Indexed on: 24 May '01Published on: 24 May '01Published in: The Journal of infectious diseases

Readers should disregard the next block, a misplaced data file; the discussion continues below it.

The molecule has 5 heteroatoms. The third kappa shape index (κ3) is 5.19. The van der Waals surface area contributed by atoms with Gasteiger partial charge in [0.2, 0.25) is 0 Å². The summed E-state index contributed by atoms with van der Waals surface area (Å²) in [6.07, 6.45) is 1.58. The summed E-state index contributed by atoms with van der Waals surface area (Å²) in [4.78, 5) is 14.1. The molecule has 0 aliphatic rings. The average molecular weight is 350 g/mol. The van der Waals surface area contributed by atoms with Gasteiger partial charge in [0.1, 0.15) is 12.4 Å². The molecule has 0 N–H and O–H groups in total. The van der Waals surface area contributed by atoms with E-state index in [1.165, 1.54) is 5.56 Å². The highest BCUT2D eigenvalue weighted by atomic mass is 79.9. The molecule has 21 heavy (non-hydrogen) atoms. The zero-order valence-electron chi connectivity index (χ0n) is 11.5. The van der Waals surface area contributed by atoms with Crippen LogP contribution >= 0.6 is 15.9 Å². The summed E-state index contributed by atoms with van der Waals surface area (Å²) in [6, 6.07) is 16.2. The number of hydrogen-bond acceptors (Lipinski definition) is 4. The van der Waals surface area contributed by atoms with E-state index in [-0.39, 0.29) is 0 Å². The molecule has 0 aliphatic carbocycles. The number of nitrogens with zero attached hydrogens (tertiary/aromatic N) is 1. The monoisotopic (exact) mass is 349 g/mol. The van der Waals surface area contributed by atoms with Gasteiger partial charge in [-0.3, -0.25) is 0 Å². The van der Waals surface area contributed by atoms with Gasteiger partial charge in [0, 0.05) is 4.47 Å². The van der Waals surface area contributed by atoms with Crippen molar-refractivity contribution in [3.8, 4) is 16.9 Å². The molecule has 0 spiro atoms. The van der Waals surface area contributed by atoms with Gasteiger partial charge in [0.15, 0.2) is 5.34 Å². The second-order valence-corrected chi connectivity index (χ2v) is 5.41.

The pathogenesis of defective interleukin (IL)-12 and interferon (IFN)-gamma production in human immunodeficiency virus (HIV)-infected patients remains to be elucidated. This study investigated the possibility that perturbations in CD40 ligand signaling are involved in this defect. CD40 ligand trimer (CD40LT) stimulated peripheral blood mononuclear cell (PBMC) production of IL-12 in response to Toxoplasma gondii and cytomegalovirus (CMV). Regardless of the CD4 cell count, CD40LT restored IL-12 secretion in response to T. gondii in HIV-infected patients. In the presence of CD40LT, PBMC from both HIV-infected patients and control subjects produced high levels of IL-12 in response to CMV. CD40LT restored T. gondii- and CMV-triggered IFN-gamma secretion by T cells and PBMC from HIV-infected patients with a CD4 cell count >200 cells/microL. CD4 cells from HIV-infected patients, even those with a CD4 cell count >500 cells/microL, had defective CD40L induction after T cell stimulation mediated by antigen-presenting cells. Together, impaired CD40L induction is likely to contribute to defective IL-12 and IFN-gamma production in HIV infection.